How to Spot Deepfake Images and Video in 5 Simple Steps

As our internet and data-mining technology progresses, spreading hoaxes and misinformation has never been easier. Today, thanks to technology, everyone can fabricate everything, whether it's a fake website or even a fake video of a famous person. 

Deepfake technology is a two-edged sword that, in some ways, could give users benefits while also harm them at the same time. Third-party malicious users can use it to create convincing but fake videos or audios, like this one of Barack Obama calling Donald Trump names or Eminem dissing Facebook boss Mark Zuckerberg.

So, how do you know and spot deepfake content? While the technology grows over time and it gets harder to spot, there are five zero grounds that you may have to pay attention to. 

Read also[WATCH] AI Disses Mark Zuckerberg Using Eminem's Voice.

Unnatural Facial Expression

No matter how perfect it may look, if you dive deep into one of these deepfake videos, you may notice that they have something in common: unnatural facial expression.  

You can spot facial morphing or image stitches as if someone's face lacks emotion. Something should not sit right. Even worse, sometimes, the person in the video does not even blink. 

Awkward Body Pose 

Deepfake technology usually focuses on facial features rather than the whole body, and this is one of the easiest inconsistencies to spot. If something looks off whenever the person moves their head or their hands or feet movement seems janky and disconnected, you should suspect that the video is fake.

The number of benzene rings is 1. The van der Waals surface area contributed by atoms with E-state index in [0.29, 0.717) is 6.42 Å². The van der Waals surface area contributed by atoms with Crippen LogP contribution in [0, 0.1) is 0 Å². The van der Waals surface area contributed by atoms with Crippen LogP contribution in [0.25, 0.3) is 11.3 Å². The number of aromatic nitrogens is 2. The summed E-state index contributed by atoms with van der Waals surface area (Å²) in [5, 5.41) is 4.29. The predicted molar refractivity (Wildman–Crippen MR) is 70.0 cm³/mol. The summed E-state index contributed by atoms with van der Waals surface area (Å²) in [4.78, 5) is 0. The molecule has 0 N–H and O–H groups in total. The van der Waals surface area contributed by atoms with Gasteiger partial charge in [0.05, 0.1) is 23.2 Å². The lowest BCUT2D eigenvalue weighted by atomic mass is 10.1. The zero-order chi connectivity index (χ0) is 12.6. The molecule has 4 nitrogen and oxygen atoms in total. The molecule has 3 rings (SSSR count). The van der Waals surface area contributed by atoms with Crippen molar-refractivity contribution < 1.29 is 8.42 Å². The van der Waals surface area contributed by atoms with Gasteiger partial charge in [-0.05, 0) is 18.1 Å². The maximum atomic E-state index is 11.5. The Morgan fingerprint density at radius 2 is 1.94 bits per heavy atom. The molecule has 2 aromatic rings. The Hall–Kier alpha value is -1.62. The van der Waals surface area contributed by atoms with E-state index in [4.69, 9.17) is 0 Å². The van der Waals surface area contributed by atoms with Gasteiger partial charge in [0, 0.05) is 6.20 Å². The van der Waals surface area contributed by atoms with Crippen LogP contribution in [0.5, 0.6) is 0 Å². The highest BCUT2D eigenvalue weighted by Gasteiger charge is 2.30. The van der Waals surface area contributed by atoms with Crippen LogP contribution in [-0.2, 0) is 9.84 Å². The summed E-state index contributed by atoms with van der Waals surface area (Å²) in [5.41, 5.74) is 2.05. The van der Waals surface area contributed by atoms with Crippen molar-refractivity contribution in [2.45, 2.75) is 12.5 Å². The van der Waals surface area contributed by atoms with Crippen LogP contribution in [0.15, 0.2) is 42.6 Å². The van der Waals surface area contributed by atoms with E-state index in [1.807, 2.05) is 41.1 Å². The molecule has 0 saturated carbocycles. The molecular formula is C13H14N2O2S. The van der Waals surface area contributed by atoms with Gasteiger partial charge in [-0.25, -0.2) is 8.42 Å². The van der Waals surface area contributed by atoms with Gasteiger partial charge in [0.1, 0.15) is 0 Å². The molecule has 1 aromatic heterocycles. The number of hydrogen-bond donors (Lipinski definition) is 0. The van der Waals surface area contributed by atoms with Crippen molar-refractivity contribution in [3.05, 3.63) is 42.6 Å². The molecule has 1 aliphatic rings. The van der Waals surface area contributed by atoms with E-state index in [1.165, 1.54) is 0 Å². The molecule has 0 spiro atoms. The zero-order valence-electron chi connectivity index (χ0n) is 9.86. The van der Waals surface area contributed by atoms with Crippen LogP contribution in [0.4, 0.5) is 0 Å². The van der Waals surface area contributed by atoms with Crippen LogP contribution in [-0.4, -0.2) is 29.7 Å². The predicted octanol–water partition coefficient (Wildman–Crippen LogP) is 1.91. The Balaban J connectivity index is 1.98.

Inconsistent Audio

Sometimes, deepfake creators tend to focus on improving the frame-to-frame images rather than the audio quality, resulting in low lip-syncing quality or robotic-sounding outcome. Some words' pronunciation isn't spot on, and background noise sounds too "digital" sometimes. 

Unfortunately, there is no reverse audio search tool up to this writing. 

Slow Down the Video

Or, if you haven't spotted any of these signs, try to slow down the video and view it on a screen larger than your smartphone. Zoom in and examine the images closely in some body parts that continuously move, like lips and eyes. Things can look terribly inconsistent and unnatural, and it should be easy for you to spot them. 

Try Reverse Image Search

Lastly, try searching the image through Reverse Image from this website, for example. From there, you can see what the original video talks about and how far deepfake creators alter it. It can reveal similar images or videos online in any way. 

With Reverse Photos from Labnol helps you perform reverse image from your own smartphones by simply uploading the image and clicking 'Show Matching Images". The website will proceed to feed you with similarly-looking pictures from Google image databases. 

You can try this tool to test your deepfake spotting ability and find out more about the technology. 

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